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Hedge fund-backed investors increased their pace of buying single-family rental homes in the past few years, with the largest five investors growing to own enough homes to rent to everyone in the city of Detroit.
That’s according to survey responses the companies gave to the House Committee on Financial Services, which set its sights on the growing reach of the own-to-rent industry during a hearing on Tuesday.
Witnesses called for expanded protections for renters, more public housing, limits to local zoning rules that prevent new housing from being built and other federal laws they say might help to bridge generational wealth gaps.
“Institutional investors are there to make a profit and it’s a great tool for that,” said Elora Lee Raymond, an assistant professor at the Georgia Institute of Technology. “But the harm that it’s doing to our communities is unsustainable.”
As late as 2011, no single investor in the U.S. owned more than 1,000 homes. The market has changed dramatically in recent years.
Five companies that responded to the committee owned a collective 280,637 homes as of October 2021, they reported to the committee. The companies added 76,325 homes to their portfolios between March 2018 and October 2021.
Homes owned by institutional investors, Q3 2021
- Invitation Homes: 83,512
- Progress Residential: 71,930
- American Homes for Rent: 56,077
- FirstKey Homes: 35,899
- Amherst Residential: 33,219
“These homes would likely have been bought by first time home buyers, low- to middle-income buyers, or both,” said Rep. Al Green (D-Texas), who chairs the Financial Services Subcommittee on Oversight and Investigations.
The trend might be continuing as more people are priced out of the buyer’s market. Homebuilders may be looking to institutional investors to buy more of their product, as increasing prices and mortgage rates price people out of buying new homes, according to a memo to the committee.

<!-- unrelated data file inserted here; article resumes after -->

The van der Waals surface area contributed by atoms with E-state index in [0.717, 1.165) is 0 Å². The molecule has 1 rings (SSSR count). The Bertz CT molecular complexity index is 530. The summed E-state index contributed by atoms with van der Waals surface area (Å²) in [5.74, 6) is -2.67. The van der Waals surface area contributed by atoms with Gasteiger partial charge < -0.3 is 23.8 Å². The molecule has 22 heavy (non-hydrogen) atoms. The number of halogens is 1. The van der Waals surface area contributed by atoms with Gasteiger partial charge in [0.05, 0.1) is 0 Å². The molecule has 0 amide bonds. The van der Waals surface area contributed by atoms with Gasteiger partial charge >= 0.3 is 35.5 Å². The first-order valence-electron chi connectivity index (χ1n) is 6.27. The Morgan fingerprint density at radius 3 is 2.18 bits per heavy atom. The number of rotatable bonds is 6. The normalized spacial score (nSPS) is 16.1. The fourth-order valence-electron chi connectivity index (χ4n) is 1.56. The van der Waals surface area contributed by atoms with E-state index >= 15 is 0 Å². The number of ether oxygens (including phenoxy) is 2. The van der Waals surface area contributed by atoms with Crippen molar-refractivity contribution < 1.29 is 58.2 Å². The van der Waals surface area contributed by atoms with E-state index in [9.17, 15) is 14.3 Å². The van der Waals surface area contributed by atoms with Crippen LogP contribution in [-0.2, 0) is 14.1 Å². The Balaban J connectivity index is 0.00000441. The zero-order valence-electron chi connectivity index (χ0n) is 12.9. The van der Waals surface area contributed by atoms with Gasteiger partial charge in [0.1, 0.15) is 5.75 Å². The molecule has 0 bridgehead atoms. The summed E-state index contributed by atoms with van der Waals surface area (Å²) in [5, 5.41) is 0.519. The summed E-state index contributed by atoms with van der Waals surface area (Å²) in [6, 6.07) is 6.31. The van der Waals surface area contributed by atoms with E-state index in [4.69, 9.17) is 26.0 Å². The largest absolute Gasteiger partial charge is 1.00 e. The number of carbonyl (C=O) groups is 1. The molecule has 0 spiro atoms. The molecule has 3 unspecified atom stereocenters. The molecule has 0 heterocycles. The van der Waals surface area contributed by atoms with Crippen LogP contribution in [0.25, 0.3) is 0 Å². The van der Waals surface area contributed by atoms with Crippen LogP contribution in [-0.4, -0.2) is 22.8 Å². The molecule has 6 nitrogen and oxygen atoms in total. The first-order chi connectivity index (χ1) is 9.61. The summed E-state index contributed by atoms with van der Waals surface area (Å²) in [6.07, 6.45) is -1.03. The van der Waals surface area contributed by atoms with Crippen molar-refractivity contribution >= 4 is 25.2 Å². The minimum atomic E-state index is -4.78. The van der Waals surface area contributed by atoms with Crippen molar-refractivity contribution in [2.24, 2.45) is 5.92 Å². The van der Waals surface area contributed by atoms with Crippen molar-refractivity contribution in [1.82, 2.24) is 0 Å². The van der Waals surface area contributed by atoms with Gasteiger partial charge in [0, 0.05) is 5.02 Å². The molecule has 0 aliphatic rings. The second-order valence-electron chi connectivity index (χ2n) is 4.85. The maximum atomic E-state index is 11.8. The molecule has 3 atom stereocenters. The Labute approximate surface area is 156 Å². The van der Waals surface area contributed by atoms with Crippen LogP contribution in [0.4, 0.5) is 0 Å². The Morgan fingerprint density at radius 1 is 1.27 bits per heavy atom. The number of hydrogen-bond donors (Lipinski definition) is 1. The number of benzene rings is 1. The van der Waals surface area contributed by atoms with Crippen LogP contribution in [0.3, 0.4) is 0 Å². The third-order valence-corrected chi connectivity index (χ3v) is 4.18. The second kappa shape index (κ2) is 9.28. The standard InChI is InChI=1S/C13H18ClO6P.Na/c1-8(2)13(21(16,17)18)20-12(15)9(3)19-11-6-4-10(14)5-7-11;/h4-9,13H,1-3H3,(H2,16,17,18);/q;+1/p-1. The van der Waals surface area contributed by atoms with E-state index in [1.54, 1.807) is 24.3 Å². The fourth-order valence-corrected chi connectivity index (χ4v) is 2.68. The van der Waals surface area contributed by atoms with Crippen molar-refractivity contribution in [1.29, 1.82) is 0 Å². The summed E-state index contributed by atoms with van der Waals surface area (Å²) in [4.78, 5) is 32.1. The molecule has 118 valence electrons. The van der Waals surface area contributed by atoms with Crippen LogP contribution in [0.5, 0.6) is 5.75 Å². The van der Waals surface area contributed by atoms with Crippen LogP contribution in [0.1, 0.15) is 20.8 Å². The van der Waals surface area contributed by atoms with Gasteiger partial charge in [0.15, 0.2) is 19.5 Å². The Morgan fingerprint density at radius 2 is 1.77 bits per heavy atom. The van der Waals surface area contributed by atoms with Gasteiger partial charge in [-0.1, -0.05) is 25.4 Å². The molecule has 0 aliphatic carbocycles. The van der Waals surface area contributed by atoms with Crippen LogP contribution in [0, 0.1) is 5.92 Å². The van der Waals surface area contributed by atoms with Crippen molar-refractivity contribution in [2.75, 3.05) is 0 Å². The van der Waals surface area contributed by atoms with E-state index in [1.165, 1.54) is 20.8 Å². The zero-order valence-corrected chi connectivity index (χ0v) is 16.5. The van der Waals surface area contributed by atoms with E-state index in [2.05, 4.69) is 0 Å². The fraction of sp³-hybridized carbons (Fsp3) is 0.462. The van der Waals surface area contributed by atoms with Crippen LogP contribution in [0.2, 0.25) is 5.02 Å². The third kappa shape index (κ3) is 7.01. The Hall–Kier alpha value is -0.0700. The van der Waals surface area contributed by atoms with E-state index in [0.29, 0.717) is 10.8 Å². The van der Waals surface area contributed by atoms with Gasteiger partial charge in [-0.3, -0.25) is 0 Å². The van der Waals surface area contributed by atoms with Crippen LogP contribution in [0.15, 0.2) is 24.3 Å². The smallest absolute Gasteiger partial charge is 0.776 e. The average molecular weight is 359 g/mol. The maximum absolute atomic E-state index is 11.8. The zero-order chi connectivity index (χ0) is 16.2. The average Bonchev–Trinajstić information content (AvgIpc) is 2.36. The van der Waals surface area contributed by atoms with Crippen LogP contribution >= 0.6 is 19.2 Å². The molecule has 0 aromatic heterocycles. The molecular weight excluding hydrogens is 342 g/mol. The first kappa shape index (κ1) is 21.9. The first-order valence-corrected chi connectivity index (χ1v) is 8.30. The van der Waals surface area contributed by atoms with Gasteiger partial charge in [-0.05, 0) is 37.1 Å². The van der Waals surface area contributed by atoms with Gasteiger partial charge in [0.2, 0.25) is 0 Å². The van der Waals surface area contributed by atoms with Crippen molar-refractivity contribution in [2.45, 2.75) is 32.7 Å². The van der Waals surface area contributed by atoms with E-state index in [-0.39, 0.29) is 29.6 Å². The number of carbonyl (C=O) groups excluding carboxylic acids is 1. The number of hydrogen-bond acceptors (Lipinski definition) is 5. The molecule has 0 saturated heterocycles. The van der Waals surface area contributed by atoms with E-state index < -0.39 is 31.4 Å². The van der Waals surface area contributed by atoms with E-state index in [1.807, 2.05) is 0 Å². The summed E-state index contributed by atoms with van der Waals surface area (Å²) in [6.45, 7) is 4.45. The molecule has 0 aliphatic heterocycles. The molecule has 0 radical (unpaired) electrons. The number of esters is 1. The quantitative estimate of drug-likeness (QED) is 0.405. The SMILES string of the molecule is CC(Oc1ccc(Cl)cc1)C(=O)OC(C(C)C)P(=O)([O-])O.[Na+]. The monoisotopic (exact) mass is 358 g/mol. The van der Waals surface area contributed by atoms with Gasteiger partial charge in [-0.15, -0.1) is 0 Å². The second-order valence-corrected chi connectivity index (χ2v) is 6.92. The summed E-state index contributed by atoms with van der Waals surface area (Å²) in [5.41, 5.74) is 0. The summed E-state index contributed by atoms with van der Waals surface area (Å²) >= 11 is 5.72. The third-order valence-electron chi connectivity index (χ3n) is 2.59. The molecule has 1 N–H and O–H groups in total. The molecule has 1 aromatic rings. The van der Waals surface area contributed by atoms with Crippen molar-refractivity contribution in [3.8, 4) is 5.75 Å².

“In recent months, home builders have sought out SFR companies to finance construction when buyers have been forced to abandon their homes mid-deal,” the memo reads.
The letter also specifically names OpenDoor, Knock, Offerpad and Zillow as current or former iBuyers that have used technology and billions from hedge funds and other investors.
Those companies buy homes quickly and in cash, conduct a range of repairs and resell the homes for a profit. Zillow shuttered its iBuying arm late last year and sold its homes. The letter’s call-out stands out, because none of the companies rent homes after buying them.
The hearing also comes at a time when the companies have stepped up their investments in single-family homes that are built-to-rent. Billions of dollars of homes are built, often dozens at a time, to remain rental homes in an institutional investor’s portfolio.
Companies have recently begun contracting directly with some of the country’s biggest homebuilders to create more of the housing stock.
The third quarter of 2021 was the fastest year-over-year growth in corporations buying single-family rentals since the Great Recession.
Some on the committee and those testifying said institutional investors are targeting minority communities and preventing them from building generational wealth through homeownership.
“These companies make that wealth gap worse because they buy homes in communities…and instead transfer them to shareholders” instead of selling them, said Sofia Lopez, deputy campaign director of housing at the Action Center on Race and the Economy.
Others said there was evidence that the companies moved to evict tenants, despite federal protections during the onset of the COVID-19 pandemic.
Green pointed out the firms have the advantage of buying homes with cash.
“This all has the troubling effect of displacing residents of color and leading to gentrification of these communities,” he said.
He accused the companies of being “very poor landlords,” with steep rent hikes and evictions including throughout the COVID-19 pandemic, during eviction moratoriums.
Republicans used the hearing to talk about inflation and occasionally push back against the concept of rent control.
“If you want to stop construction,” said Rep. Ralph Norman (R-S.C.), “you try rent control.”
Others pointed to a fundamental lack of all types of housing and local zoning regulations that make it harder and more expensive to build as a primary reason for high rent, low vacancy rates and a built-in incentive for investors to buy more homes.
Jenny Schuetz, a senior fellow at the nonpartisan Brookings Institute, said many of the problems stem from a fundamental lack of supply.
“This is a long-term problem caused fundamentally by the fact that we’re not building enough homes,” Schuetz said.